music on different areas. Beside the biological uses such as growing plants (Jun
& ShiRen, 2011), restfulness (Harmat, Taka'cs & Bo'dizs, 2008), recalling
memories (Mammarella, Fairfield & Cornoldi, 2007) and brain function (Tyndall,
2004), music can affect those subjects which need concentration such as
mathematics (Zhan, 2002), learning (Beckett, 2000) and painting quality (Waugh
& Riddoch, 2007) and since translation is considered not only as an art but also as
an activity which needs concentration, the question may come to mind if music
can affect translation quality.
The peculiarity of classical music is that it affects the brains organization and
abilities through its melody and rhythm. The rhythm increases the level of
a neurotransmitter called serotonin produced in the brain. Serotonin is
involved in the transmission of nerve impulses that helps maintaining joyous
feelings. When the brain produces serotonin, tension is alleviated and depression is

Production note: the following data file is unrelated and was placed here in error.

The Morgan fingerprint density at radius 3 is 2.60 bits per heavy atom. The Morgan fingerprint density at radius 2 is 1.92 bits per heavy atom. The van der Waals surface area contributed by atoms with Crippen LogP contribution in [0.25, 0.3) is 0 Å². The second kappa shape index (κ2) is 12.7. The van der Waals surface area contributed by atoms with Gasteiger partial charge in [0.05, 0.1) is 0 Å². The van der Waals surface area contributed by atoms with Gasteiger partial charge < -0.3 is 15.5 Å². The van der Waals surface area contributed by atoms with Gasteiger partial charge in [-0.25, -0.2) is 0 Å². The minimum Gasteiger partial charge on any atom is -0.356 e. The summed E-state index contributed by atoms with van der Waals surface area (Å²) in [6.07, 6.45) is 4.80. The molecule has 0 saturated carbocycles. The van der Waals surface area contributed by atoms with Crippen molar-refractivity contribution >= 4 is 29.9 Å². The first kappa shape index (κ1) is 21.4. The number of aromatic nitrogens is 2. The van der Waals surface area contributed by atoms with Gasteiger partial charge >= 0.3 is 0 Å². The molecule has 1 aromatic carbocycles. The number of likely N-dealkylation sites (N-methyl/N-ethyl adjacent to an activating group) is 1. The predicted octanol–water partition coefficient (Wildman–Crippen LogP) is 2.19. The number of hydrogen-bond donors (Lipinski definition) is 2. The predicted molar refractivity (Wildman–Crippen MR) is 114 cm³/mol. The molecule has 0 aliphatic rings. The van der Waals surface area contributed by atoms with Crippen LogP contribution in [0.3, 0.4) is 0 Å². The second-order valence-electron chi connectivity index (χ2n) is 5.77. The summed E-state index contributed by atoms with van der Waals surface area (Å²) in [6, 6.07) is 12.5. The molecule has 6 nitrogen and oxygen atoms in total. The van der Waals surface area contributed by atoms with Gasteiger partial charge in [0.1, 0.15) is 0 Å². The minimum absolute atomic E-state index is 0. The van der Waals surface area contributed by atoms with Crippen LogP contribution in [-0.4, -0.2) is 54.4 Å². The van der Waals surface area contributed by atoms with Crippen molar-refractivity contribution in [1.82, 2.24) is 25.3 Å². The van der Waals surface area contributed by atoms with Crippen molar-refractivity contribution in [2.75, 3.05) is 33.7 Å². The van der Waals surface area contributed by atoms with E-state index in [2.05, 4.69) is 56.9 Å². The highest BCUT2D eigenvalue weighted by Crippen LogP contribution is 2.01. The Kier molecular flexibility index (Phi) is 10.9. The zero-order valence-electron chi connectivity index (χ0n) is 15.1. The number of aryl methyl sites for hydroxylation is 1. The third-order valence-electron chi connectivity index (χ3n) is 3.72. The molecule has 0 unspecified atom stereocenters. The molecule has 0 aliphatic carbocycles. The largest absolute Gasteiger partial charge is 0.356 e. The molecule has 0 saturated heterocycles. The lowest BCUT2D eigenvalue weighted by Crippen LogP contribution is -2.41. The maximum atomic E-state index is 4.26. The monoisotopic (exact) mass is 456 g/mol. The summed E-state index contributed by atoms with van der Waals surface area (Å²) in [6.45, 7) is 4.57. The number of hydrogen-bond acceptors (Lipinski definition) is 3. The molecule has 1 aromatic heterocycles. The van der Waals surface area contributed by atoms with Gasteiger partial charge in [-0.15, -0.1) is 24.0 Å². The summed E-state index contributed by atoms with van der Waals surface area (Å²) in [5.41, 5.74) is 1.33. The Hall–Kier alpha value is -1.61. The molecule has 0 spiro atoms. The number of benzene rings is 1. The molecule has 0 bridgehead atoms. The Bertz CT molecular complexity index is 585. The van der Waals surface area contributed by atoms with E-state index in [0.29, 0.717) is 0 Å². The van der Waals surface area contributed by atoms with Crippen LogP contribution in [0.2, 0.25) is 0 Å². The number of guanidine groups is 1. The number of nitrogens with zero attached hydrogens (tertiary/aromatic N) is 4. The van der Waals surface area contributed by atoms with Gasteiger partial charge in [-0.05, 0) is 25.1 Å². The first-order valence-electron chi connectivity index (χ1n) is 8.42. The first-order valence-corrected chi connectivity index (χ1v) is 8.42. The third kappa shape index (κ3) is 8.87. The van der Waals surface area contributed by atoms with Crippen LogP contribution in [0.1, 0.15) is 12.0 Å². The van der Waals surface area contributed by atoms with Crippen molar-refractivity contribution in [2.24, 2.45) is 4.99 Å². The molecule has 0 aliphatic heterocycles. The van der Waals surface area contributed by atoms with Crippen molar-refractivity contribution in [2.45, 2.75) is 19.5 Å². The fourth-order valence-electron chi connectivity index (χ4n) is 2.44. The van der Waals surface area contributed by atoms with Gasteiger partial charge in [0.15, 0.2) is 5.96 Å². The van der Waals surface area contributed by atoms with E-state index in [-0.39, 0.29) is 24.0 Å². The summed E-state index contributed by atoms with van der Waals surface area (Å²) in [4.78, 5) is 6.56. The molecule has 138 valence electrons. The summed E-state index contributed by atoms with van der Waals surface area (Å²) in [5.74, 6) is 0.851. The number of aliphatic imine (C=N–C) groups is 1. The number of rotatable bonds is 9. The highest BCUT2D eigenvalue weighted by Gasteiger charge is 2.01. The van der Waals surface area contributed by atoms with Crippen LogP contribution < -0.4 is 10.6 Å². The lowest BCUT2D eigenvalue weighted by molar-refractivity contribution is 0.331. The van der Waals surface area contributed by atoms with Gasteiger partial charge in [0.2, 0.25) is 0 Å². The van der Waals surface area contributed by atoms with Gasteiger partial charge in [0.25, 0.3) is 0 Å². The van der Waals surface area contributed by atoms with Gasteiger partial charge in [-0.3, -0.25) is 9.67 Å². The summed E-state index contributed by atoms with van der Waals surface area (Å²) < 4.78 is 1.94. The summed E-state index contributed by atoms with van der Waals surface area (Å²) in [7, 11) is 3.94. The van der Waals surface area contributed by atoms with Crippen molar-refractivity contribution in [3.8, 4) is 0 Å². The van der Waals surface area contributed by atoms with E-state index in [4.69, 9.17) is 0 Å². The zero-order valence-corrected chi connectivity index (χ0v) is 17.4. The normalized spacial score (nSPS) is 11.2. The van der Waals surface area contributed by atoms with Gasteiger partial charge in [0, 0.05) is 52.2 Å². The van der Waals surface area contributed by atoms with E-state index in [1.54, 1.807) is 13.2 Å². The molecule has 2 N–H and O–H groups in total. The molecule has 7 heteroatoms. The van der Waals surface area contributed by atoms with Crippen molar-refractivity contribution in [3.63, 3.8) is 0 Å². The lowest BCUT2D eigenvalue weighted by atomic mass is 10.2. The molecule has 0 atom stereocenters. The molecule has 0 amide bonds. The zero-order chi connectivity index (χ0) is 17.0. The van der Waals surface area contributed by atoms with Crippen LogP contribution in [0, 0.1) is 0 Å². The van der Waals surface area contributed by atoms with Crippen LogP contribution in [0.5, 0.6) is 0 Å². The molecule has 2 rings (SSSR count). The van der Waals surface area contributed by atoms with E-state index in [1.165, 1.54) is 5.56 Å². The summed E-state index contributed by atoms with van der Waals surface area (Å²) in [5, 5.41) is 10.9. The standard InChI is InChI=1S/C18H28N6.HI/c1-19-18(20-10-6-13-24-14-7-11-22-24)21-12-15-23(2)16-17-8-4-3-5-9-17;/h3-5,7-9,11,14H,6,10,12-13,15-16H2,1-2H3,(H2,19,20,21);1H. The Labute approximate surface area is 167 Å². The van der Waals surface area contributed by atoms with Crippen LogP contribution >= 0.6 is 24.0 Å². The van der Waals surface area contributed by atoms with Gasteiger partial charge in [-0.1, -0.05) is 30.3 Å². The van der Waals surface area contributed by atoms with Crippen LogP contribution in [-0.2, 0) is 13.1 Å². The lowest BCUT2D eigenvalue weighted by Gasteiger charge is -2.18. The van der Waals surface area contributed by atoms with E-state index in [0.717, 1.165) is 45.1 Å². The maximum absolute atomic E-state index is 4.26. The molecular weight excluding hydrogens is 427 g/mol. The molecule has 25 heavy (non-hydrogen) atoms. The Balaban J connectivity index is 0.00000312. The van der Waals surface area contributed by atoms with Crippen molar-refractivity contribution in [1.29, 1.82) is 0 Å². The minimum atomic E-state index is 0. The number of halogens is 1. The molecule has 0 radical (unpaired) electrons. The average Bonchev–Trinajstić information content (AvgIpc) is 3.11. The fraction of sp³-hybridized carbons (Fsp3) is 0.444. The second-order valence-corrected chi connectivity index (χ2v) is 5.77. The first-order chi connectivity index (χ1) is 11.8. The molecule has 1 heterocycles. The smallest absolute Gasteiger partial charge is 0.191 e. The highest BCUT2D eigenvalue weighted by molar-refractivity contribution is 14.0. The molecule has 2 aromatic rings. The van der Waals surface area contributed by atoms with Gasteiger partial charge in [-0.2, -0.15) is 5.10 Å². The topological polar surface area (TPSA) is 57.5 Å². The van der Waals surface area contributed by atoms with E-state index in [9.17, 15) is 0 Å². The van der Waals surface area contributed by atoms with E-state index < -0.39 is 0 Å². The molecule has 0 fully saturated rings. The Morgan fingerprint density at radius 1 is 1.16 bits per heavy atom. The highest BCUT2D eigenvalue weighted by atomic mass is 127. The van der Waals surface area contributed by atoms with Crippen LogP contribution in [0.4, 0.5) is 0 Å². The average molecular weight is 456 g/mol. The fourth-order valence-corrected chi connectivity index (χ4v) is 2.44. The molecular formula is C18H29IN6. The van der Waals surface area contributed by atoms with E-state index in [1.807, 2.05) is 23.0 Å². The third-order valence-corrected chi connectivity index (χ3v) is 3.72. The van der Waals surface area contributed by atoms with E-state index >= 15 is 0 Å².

mitigated, because depression is a result of a lack of this hormone
Physiologically, music has a distinct effect on many biological processes. It
inhibits the occurrence of fatigue, as well as changes the pulse and respiration rates,
external blood pressure levels, and psychogalvanic effect (Meyer, 1956). However,
music is not limited to changing the body's responses in only one direction. The nature
of the music influences the change as well. Pitch, tempo, and melodic pattern all
influence music's effect on mood and physical processes. For instance, high pitch,
acceleration of rhythm, and ascending melodic passages are all generally felt to increase
anxiety and tension and so...
... middle of paper ...
...cept for the singing. Four of the seven participants had a higher mean percent of correct responses during the music condition that during the no music condition.
Taken together, we suggest that it is important to expand the irrelevant sound effect to examine its applications on different ecological important tasks and environmental settings. Adopting an ecological approach to study the irrelevant sound effect in different applied setting, such as studying with music and office noise abatement, will advance our understanding on the practical importance of the irrelevant sound effect.
We see the coercive power of music if it is of excessive volume, or has an overwhelming beat, at rock concerts where thousands of people, as one, may be taken over, engulfed or entrained by the music, just as the beat of war drums can incite extreme martial excitement and solidarity.
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